around the world at 78rpm

by Dax Diaz
1,139 plays
Nguyen Van Thong


In the 1940s the Czechoslovakian label Supraphon released 78s by Asian artists from countries as far away as Mongolia, North Korea, and Vietnam, among other places. The other side of this record is a mystery since it’s billed solely to Nguyen Van Thong, but begins with an acapela track by what very much sounds like a woman. In between that song and the next, the record is banded so one has to lift the needle to get to the second song, which Nguyen Van Thong clearly sings and plays guitar on- a tune as happy as the one here is sad. So either Nguyen could sound like both a man and a woman and was as comfortable singing unaccompanied as he was sliding on the frets, or some woman didn’t get any credit. That side with both tracks is streaming at

701 plays
Lao Sai Bo Hong Bang with Zi Bhung & Eng Guang


Here are both sides of a Teochew record by the Lao Sai Bo Hong Bang troupe with singers Zi Bhung & Eng Guang from Guangdong’s Chenghai District. From the earliest accounts of Chinese opera in the 13th century Yuan Dynasty up until the 1900s, all the parts were played by men, so it’s unclear whether the singers here are male or female. If anyone can give some information, it’s always welcome, and any additions, translation/correction help with the lyrics and label is much appreciated.

To hear more of this kind of stuff check out

Thanks to Peter Doolan and Haji Maji for the information here.

391 plays
Zhao Jun Yuan Ensemble


Here are two sides of a Chinese record. Any information regarding what type of music this is as well as any help translating the label is much appreciated. See large label scan in the comments. Thanks to Peter Doolan for translating the group’s name.

2,207 plays
Nji Heulang & Ketjapi Orkest Margaloejoe



The sweet Sundanese songbird Nji Heulang is accompanied by the Ketjapi Orkest Margaloejoe with two ketjapi (kacapi) zithers, the two-headed kendang drum, the set of gongs kempul, gong and rebab, a fiddle traditionally made from half a coconut shell and played in Malaysia to heal the sick.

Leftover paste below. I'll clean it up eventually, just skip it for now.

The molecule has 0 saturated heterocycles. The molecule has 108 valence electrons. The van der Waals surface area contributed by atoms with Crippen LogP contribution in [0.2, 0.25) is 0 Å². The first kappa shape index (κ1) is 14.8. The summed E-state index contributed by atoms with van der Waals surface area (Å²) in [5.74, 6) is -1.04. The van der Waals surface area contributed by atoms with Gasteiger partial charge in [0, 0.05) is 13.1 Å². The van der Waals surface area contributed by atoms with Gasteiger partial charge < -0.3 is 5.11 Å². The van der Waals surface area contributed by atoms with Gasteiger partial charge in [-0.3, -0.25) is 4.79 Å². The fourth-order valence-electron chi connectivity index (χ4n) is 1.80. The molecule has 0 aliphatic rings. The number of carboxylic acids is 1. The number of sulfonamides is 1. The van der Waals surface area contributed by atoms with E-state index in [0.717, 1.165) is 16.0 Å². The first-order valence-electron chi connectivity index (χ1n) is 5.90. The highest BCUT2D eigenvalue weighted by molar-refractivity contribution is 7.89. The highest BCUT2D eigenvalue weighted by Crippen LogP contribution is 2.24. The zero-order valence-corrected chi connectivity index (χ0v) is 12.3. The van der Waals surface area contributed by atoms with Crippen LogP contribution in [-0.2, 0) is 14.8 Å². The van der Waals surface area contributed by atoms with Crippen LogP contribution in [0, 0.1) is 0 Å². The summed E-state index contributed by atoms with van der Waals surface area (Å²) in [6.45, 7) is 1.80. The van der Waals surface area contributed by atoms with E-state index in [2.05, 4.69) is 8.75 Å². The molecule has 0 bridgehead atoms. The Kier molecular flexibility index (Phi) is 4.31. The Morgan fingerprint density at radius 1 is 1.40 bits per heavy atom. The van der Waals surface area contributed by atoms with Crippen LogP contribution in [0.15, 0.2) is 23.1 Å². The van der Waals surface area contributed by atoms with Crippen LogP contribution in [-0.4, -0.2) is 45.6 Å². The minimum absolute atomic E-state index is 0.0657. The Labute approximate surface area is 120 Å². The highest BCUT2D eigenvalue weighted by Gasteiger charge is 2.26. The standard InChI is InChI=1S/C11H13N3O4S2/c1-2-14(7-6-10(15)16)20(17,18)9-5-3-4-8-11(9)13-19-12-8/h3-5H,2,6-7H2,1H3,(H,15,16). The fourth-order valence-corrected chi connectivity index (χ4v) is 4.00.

If someone who speaks Sundanese would like to translate the lyrics, it would be much appreciated, even if it’s just a literal translation where the poetry might be lost.

977 plays
Conjunto Musical Paria Kaka



Conjunto Musical Paria Kaka was a song and dance ensemble from the province of Huarochirí in the Cusco region of Peru. Led by Pedro Santiesteban, the group consisted of quena, tinya, pututo, harp, violin, and mandolin players along with a few dancing ladies and gentlemen. They won several awards at the national music contests in Lima where more than 50,000 people would show up in the late 1920s and early 1930s to see them and other artist troupes perform. Thanks to the massive success of these contests, the Victor Talking Machine Company recorded the winners and issued their 78s.  

The Sangarará River is sacred to the Incas and is located in the Acomayo Province of Cusco.

Si alguien de Peru puede ayudar a traducir la letra, se le agradece mucho.

653 plays
Conjunto Felipe V. Rivera



Felipe V. Rivera was born in Suipacha, Bolivia in 1896. He was a jeweler and a poet who played the guitar, the charango, the erke, the sikuri, and the quena. When he first showed up unannounced at the Buenos Aires Victor offices in 1931, he was ignored by label guys who thought his music was too Inca-sounding to sell. So he played in front of their building every morning until people started taking notice. The company agreed to record him as long as he went back home to Bolivia. When he did, his records sold so well he was invited right back to Argentina, but, believing wartime was no time to release happy music, he refused to record again until 1936, when Bolivia’s war with Paraguay was over.

Río caudaloso,

déjame pasar.

Quiero llegar a la banda

al llegar el zapallar.

Sale palomita,

bate esa bandera

como sabías batir

cuando eras moza soltera.

Por aquellas faldas,

por aquel rosal,

has hecho lo que has querido,

pero me lo has de pagar.

Another side by this group can be heard over at Jon Ward’s ever excellent

To read the entry, scroll all the way down and see Categories : Bolivia

Thanks to Remo Leaño for providing biographical information and preserving the memory of Felipe Rivera over at

427 plays



Doctor Justiniano Torres Aparicio was born in 1906 in Humahuaca, a city close to Bolivia in the northern Argentina province of Jujuy. He had the distinction of being a medical doctor, a hospital director, an art collector, the head of a soccer league, a musician who mastered many native instruments, a composer, a musicologist, and the archaeologist who in 1936 discovered in a cave 3680 meters high three of the oldest mummies ever found, one of which was Chulina, also known as “Otzi’s Andean Grandma” (Otzi is the 5200-year-old Iceman discovered in 1991 in the Alps in Italy; Chulina is 6000 years old). In the cave he also found a cloak made from vicuña hair, hatchets, pottery, pipes, ocarinas, antaras, and other flutes, all of which are housed today along with the mummies in the Museo Arqueológico Justiniano Torres Aparicio.

One year before his big discovery, the Doctor’s Conjunto Humahuaca recorded this native Bolivian air from the nearby province of Chichas with La Goyita and F. Irigoyen singing to anata flutes and caja drum accompaniment.

Esta pandilla es del norte.

Estoy contento con mi suerte.

El que te ama existe.

Consoladora de amores,

aquí me tienes presente.

1,475 plays